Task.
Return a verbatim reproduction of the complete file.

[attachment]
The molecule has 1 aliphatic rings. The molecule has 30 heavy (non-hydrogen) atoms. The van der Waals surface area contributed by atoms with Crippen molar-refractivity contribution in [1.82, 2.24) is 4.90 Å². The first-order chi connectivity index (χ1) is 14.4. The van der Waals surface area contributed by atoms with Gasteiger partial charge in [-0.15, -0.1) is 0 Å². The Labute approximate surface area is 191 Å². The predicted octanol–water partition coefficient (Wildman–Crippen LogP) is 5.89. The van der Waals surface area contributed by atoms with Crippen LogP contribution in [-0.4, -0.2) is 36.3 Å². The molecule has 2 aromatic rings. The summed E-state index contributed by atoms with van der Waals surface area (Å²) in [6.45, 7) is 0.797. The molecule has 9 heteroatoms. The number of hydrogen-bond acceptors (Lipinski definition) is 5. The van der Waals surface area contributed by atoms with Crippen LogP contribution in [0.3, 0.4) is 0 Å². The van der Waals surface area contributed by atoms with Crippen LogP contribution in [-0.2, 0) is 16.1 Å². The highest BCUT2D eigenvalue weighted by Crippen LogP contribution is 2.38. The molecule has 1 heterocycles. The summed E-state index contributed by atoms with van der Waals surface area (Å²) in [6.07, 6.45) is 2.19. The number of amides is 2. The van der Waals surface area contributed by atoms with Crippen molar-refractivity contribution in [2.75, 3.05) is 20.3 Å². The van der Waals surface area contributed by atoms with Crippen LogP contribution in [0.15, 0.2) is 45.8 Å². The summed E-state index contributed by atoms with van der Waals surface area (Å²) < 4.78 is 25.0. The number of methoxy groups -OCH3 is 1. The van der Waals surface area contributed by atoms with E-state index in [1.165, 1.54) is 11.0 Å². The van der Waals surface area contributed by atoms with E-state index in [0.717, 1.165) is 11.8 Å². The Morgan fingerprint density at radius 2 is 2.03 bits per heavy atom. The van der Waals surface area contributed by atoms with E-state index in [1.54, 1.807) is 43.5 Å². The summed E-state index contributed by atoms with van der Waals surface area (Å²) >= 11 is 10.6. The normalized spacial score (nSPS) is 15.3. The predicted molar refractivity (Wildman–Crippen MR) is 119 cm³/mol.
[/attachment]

The molecule has 1 aliphatic rings. The molecule has 30 heavy (non-hydrogen) atoms. The van der Waals surface area contributed by atoms with Crippen molar-refractivity contribution in [1.82, 2.24) is 4.90 Å². The first-order chi connectivity index (χ1) is 14.4. The van der Waals surface area contributed by atoms with Gasteiger partial charge in [-0.15, -0.1) is 0 Å². The Labute approximate surface area is 191 Å². The predicted octanol–water partition coefficient (Wildman–Crippen LogP) is 5.89. The van der Waals surface area contributed by atoms with Crippen LogP contribution in [-0.4, -0.2) is 36.3 Å². The molecule has 2 aromatic rings. The summed E-state index contributed by atoms with van der Waals surface area (Å²) in [6.45, 7) is 0.797. The molecule has 9 heteroatoms. The number of hydrogen-bond acceptors (Lipinski definition) is 5. The van der Waals surface area contributed by atoms with Crippen LogP contribution in [0.3, 0.4) is 0 Å². The van der Waals surface area contributed by atoms with Crippen LogP contribution in [-0.2, 0) is 16.1 Å². The highest BCUT2D eigenvalue weighted by Crippen LogP contribution is 2.38. The molecule has 1 heterocycles. The summed E-state index contributed by atoms with van der Waals surface area (Å²) in [6.07, 6.45) is 2.19. The number of amides is 2. The van der Waals surface area contributed by atoms with Crippen molar-refractivity contribution in [2.75, 3.05) is 20.3 Å². The van der Waals surface area contributed by atoms with Crippen LogP contribution in [0.15, 0.2) is 45.8 Å². The summed E-state index contributed by atoms with van der Waals surface area (Å²) < 4.78 is 25.0. The number of methoxy groups -OCH3 is 1. The van der Waals surface area contributed by atoms with E-state index in [1.165, 1.54) is 11.0 Å². The van der Waals surface area contributed by atoms with E-state index in [0.717, 1.165) is 11.8 Å². The Morgan fingerprint density at radius 2 is 2.03 bits per heavy atom. The van der Waals surface area contributed by atoms with E-state index in [1.54, 1.807) is 43.5 Å². The summed E-state index contributed by atoms with van der Waals surface area (Å²) >= 11 is 10.6. The normalized spacial score (nSPS) is 15.3. The predicted molar refractivity (Wildman–Crippen MR) is 119 cm³/mol.